Madison Muller, Riley Griffin and Deirdre Hipwell
The COVID-19 outbreak forced governments around the world to revamp their pandemic response programs, invest in drugs and vaccines and establish viral surveillance systems. Now monkeypox is putting those upgrades to the test — and they’re falling short.
Getting out in front of the global flare-up of the monkeypox virus, which has spread to about 16,000 people in more than 70 countries in just a few months, is an achievable goal, according to infectious disease experts. Yet the lack of urgency and coordination in testing and treatment in many parts of the world has prompted the World Health Organization to sound the alarm.
On Saturday, WHO Director-General Tedros Adhanom Ghebreyesus declared the outbreak a public health emergency of international concern, or PHEIC. Tedros acted even though a majority of expert advisers suggested such a move wasn’t necessary.
“This is an outbreak that can be stopped with the right strategies in the right groups,” Tedros said, referring to the fact that the outbreak is thus far concentrated among men who have sex with men and among those who have multiple partners.
At the same time, Tedros warned: “We have an outbreak that has spread around the world rapidly, through new modes of transmission, about which we understand too little,” suggesting that scientists should focus on the basic detective work of decoding the virus to help public health officials understand why it has spread so quickly.
Monkeypox has been around for decades. It was first reported in humans in West Africa in 1970 and has largely been contained to two countries in Africa ever since. Public health officials were able to contain a 2003 outbreak in the US that was traced to imported rodents.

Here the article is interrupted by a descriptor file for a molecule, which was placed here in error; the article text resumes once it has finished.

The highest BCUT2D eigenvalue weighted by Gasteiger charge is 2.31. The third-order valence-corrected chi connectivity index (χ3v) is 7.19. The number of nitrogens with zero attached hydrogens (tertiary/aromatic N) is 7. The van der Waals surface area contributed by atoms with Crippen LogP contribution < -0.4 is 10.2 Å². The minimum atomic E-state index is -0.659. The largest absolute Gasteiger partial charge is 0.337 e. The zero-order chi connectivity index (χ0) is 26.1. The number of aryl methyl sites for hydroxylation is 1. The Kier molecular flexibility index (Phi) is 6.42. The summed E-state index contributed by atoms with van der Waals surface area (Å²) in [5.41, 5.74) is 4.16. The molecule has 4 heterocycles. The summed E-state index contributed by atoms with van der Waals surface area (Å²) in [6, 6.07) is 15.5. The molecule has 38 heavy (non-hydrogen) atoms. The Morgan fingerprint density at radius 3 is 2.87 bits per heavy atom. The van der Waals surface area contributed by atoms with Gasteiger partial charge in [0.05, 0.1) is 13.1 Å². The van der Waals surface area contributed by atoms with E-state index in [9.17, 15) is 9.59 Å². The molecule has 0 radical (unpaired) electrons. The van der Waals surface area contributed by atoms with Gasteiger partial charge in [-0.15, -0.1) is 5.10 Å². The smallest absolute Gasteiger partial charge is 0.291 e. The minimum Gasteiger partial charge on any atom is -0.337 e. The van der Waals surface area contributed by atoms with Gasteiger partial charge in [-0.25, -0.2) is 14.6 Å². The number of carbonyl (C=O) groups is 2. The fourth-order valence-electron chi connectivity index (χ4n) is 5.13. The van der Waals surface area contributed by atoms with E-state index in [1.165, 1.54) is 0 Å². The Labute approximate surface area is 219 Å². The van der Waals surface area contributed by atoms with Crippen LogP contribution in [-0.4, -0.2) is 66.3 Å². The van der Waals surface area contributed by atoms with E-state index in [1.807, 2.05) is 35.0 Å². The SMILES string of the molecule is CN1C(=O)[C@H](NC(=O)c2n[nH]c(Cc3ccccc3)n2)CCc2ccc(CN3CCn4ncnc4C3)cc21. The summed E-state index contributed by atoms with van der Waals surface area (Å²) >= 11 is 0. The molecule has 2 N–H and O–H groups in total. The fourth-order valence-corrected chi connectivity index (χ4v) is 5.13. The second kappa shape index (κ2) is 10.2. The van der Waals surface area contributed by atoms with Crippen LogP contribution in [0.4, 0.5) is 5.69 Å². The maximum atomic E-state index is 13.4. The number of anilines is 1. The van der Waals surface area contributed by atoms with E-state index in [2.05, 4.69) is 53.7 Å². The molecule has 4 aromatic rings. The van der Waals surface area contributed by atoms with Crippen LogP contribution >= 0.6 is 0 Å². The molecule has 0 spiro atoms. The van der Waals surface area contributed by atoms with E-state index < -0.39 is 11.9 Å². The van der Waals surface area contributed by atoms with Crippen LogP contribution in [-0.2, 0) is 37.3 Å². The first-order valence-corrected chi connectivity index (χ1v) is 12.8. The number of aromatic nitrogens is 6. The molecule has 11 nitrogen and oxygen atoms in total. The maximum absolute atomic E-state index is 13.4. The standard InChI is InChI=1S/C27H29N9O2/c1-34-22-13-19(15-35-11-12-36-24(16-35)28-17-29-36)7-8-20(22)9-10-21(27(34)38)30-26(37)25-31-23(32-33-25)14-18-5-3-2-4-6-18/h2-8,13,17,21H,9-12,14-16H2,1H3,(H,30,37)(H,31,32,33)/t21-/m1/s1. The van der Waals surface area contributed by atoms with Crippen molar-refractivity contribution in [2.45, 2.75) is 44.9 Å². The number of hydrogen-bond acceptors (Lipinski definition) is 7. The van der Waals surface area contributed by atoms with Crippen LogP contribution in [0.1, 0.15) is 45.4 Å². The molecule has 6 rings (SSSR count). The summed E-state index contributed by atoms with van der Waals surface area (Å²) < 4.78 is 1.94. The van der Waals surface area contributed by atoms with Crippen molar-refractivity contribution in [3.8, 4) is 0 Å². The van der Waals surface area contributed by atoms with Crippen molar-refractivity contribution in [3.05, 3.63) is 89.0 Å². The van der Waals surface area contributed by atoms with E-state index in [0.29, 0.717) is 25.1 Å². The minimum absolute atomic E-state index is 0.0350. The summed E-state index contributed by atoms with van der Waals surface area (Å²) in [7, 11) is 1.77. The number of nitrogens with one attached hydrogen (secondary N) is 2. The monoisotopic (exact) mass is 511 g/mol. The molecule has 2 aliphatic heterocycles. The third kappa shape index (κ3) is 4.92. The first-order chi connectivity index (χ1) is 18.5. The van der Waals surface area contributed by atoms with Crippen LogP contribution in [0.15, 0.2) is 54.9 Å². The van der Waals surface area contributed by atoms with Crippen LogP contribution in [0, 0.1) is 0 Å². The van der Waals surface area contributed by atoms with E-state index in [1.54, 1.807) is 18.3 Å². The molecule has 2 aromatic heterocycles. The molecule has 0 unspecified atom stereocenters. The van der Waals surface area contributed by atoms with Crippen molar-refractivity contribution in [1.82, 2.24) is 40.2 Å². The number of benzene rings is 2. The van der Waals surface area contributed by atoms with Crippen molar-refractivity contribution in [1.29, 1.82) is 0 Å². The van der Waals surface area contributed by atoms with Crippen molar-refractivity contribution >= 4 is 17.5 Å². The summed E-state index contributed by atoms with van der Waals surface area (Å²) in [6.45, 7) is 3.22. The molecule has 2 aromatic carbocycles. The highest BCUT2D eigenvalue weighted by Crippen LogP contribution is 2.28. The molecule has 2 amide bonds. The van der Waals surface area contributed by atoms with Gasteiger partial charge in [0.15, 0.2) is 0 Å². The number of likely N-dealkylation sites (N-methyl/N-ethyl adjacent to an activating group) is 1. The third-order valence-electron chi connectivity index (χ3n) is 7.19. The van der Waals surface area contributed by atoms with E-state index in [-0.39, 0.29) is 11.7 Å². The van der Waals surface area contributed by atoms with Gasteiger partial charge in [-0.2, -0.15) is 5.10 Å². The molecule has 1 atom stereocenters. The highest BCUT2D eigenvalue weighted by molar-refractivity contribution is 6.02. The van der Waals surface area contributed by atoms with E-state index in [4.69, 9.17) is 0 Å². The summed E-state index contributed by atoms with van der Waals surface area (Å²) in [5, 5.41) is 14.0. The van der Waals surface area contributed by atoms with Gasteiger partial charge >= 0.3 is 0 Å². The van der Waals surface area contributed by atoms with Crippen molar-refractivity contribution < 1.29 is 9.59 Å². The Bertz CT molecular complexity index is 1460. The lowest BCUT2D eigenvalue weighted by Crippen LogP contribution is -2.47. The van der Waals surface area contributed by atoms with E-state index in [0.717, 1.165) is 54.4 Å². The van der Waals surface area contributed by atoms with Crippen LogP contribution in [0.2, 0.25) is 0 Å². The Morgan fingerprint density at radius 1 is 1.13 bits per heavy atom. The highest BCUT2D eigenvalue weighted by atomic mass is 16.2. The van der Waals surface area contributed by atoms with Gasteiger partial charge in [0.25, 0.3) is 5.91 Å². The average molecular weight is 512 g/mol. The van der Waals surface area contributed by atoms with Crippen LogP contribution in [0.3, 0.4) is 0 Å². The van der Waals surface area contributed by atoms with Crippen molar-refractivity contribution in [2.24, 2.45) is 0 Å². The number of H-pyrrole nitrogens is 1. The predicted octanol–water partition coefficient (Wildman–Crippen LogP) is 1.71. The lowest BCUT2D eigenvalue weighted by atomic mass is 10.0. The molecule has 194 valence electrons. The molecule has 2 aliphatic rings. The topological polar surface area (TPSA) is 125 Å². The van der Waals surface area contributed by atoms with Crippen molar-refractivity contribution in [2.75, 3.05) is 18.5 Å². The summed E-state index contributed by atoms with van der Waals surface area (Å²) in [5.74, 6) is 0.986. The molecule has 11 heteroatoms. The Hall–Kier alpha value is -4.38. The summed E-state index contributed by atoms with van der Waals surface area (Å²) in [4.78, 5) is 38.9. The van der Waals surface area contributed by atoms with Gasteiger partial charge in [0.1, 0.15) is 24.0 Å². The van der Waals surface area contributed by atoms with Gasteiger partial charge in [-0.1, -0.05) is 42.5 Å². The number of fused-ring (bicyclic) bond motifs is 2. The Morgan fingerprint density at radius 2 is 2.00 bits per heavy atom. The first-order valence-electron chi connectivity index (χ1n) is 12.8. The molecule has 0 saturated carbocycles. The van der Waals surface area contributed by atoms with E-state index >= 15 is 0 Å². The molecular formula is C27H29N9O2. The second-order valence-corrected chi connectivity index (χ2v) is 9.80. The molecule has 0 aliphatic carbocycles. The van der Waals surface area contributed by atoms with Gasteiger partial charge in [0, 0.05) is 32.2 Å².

The current version is spread through direct contact with a rash or the bodily fluids of an infected person. But monkeypox has the ability to mutate, which could alter how it affects people if the virus continues to circulate. The current version, according to early research, has amassed almost 50 mutations in the past few years.
Already there are reports of cases in children, illustrating how the outbreak could intensify. While monkeypox is rarely deadly, it can be more dangerous for children and people with weakened immune systems.
As with most infectious-disease outbreaks, speed matters. The longer monkeypox spreads around the world, the greater the chances that the virus becomes an endemic disease and long-term health threat. Though it’s not anywhere near as harmful as SARS-CoV-2, the virus that causes COVID, public health experts are racing to contain the infection rate of the monkeypox pathogen before it circulates widely in human populations. So far, the global response has been uneven.
“You would have thought that we would have learned the lessons from COVID with monkeypox, but it’s the exact opposite,” said Lawrence Gostin, director of the WHO’s Center on Global Health Law and a public health professor at Johns Hopkins University in Baltimore.
Public health departments have been grappling with limited testing, insufficient vaccine doses, inadequate access to antiviral treatments and data gaps that are making it hard to understand the full picture of the monkeypox outbreak.
The WHO is recommending governments in countries without cases to step up surveillance, train health workers on detection and raise awareness about transmission. In countries where the virus has already been detected, the health agency recommends governments create response plans with the “goal of stopping human-to-human transmission” with a focus on high-risk groups.
“It is to be hoped that the increased attention to this disease leads to more focus on control within Africa, the natural home of this virus, where the number of cases has been increasing for the past 20 years,” said Jimmy Whitworth, professor at the London School of Hygiene and Tropical Medicine.
Testing for monkeypox has long been a problem. It’s likely the true number of cases in this current outbreak is higher than what’s been estimated because of a lack of testing or mis-diagnosis. Monkeypox surveillance has been “very poor” over the last few decades, Mike Ryan, WHO emergencies program director, said at a media briefing earlier this month.